Morning Musings From Art Cashin

Via UBS Financial Services

Dollar Dictates Yet Again. Bonds Bother A Bit – While the pundits and the papers try to force fit the economic data to the market action, currency controlled again.

Quite simply, you could credit the better numbers in the ISM service sector and in Pending Homes sales for moving stock prices higher. With a little finesse you could even credit that data with sending crude prices higher (economic recovery, etc.).

It is less easy to credit that data with helping to push gold higher. Today’s rule of thumb is that if the Troika (oil, gold and stocks) is moving in the same direction, the catalyst is currencies. If the Troika is up, odds are that it’s based on a weakening in the dollar. Conversely, if the Troika is down, you can bet the dollar is probably firming.
Is that boring and frustrating? You bet it is! But it is the dominant force in today’s markets.

Okay! Back to yesterday’s action.

Thanks to softness in the dollar, crude, gold and stock futures were all strong Monday morning. That firm outlook held through the NYSE opening and stocks moved even higher. Shortly before 11:00, the Dow climbed to within 12 points of the much hyped 11,000. Before they could put on the party hats and uncork the champagne, the greenback rained on the parade.

The dollar (DXY) bottomed out and began to inch higher. The move was mild and so was the reaction in the Troika. Stocks eased off the highs and basically churned sideways as did oil and gold.

When the results of the ten year TIPs auction were announced, the yield on the ten year moved slightly above 4%. That firmed the dollar a bit more putting more mild pressure on the Troika.

Then the dollar flattened out and the Troika regained 70% of the auction induced pull back. The Easter Monday holiday closings around the globe held the volume to under 900 million shares.

Once again, it was a waste of carfare and clean shirt.

A Chinese Labor Shortage? – Andy Lees, UBS’s sharp-eyed observer in London, pointed out a new report last week. It’s titled “What Does The Lewis Turning Point Mean For China”. It was published on March 17th by the Chinese Center for Economic Research and the Center For International Economics in Australia. Our copy is about 25 pages of heavy duty economics.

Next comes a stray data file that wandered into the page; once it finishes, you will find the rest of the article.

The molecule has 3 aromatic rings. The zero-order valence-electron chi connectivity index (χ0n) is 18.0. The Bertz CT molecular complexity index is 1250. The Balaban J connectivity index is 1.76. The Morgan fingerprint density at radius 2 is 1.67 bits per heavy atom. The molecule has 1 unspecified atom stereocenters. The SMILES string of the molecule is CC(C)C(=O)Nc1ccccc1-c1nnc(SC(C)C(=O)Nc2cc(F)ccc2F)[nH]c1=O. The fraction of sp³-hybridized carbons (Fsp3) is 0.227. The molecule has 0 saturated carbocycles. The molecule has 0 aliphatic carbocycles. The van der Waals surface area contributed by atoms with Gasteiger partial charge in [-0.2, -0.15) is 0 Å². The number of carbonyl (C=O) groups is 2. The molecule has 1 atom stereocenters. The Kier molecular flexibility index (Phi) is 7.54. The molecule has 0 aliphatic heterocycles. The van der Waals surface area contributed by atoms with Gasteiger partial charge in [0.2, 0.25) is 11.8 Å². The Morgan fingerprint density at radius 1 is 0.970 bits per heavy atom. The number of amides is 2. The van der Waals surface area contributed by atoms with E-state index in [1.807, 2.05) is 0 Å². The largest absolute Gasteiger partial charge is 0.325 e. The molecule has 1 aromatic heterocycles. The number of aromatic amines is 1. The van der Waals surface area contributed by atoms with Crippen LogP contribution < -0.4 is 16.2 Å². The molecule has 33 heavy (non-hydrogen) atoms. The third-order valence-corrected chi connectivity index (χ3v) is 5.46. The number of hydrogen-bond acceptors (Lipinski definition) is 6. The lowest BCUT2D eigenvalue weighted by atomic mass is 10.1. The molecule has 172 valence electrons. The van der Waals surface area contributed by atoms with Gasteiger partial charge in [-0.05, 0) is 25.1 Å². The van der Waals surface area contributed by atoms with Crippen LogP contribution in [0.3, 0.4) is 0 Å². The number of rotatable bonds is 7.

The Lewis Turning Point refers to a thesis by Sir William Arthur Lewis on changes in the labor supply in developing nations. Lewis received a Nobel Prize in Economics for his work.

His thesis was that developing nations often start out with what looks like an unlimited supply of labor (poor, uneducated farmers, etc.). As the nations develop, more of that unlimited supply is pulled into the workforce.

Eventually, it reaches a kind of tipping point – or what he called a turning point. The turning point doesn’t come when you run out of labor – but way before – as the importance of labor starts to put upward pressure on wages.

Here’s some of what Andy wrote about the report:

The existence of “unlimited labour supply” has boosted household savings, it has kept labour costs low and competitive, and has supported corporate profits. As we reach the Lewis turning point, an emergence of labour shortage will likely lower Chinese GDP growth and lift inflation. Wage growth, especially for unskilled workers, will accelerate, impacting Chinese competitiveness resulting in significant structural changes worldwide.

The report says that China’s terms of trade will improve as a result of the labour shortage, ie whilst Chinese exports cost more in international markets, their competitiveness would be under pressure. Resource constraint however will mean that both raw material prices rise as well as the cost of labour. Overall therefore it suggests that the Lewis turning point may signal the beginning of a period of relatively high inflation, very different to what China has become used to for the past decade.